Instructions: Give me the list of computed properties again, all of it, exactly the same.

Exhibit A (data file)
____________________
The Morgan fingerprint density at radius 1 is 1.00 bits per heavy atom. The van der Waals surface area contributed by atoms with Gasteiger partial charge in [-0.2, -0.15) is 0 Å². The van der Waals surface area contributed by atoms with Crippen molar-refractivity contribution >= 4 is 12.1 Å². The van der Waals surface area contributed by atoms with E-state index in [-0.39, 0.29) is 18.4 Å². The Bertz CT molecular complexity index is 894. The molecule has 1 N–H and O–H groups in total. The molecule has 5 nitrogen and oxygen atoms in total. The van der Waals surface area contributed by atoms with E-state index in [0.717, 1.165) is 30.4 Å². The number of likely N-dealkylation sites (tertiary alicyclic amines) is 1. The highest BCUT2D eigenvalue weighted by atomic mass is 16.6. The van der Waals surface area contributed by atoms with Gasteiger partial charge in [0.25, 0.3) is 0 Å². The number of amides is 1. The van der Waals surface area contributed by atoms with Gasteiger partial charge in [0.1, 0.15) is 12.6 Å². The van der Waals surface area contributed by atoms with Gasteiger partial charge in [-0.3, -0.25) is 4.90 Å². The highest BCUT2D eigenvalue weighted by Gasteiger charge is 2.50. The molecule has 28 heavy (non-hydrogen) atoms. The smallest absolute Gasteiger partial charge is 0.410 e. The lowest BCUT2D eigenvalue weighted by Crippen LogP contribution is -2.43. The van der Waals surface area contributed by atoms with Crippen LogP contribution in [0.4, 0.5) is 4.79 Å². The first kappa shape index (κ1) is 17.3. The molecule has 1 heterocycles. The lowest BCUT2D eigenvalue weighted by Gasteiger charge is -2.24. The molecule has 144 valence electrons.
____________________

The Morgan fingerprint density at radius 1 is 1.00 bits per heavy atom. The van der Waals surface area contributed by atoms with Gasteiger partial charge in [-0.2, -0.15) is 0 Å². The van der Waals surface area contributed by atoms with Crippen molar-refractivity contribution >= 4 is 12.1 Å². The van der Waals surface area contributed by atoms with E-state index in [-0.39, 0.29) is 18.4 Å². The Bertz CT molecular complexity index is 894. The molecule has 1 N–H and O–H groups in total. The molecule has 5 nitrogen and oxygen atoms in total. The van der Waals surface area contributed by atoms with E-state index in [0.717, 1.165) is 30.4 Å². The number of likely N-dealkylation sites (tertiary alicyclic amines) is 1. The highest BCUT2D eigenvalue weighted by atomic mass is 16.6. The van der Waals surface area contributed by atoms with Gasteiger partial charge in [0.25, 0.3) is 0 Å². The number of amides is 1. The van der Waals surface area contributed by atoms with Gasteiger partial charge in [0.1, 0.15) is 12.6 Å². The van der Waals surface area contributed by atoms with Gasteiger partial charge in [-0.3, -0.25) is 4.90 Å². The highest BCUT2D eigenvalue weighted by Gasteiger charge is 2.50. The molecule has 28 heavy (non-hydrogen) atoms. The smallest absolute Gasteiger partial charge is 0.410 e. The lowest BCUT2D eigenvalue weighted by Crippen LogP contribution is -2.43. The van der Waals surface area contributed by atoms with Crippen LogP contribution in [0.4, 0.5) is 4.79 Å². The first kappa shape index (κ1) is 17.3. The molecule has 1 heterocycles. The lowest BCUT2D eigenvalue weighted by Gasteiger charge is -2.24. The molecule has 144 valence electrons.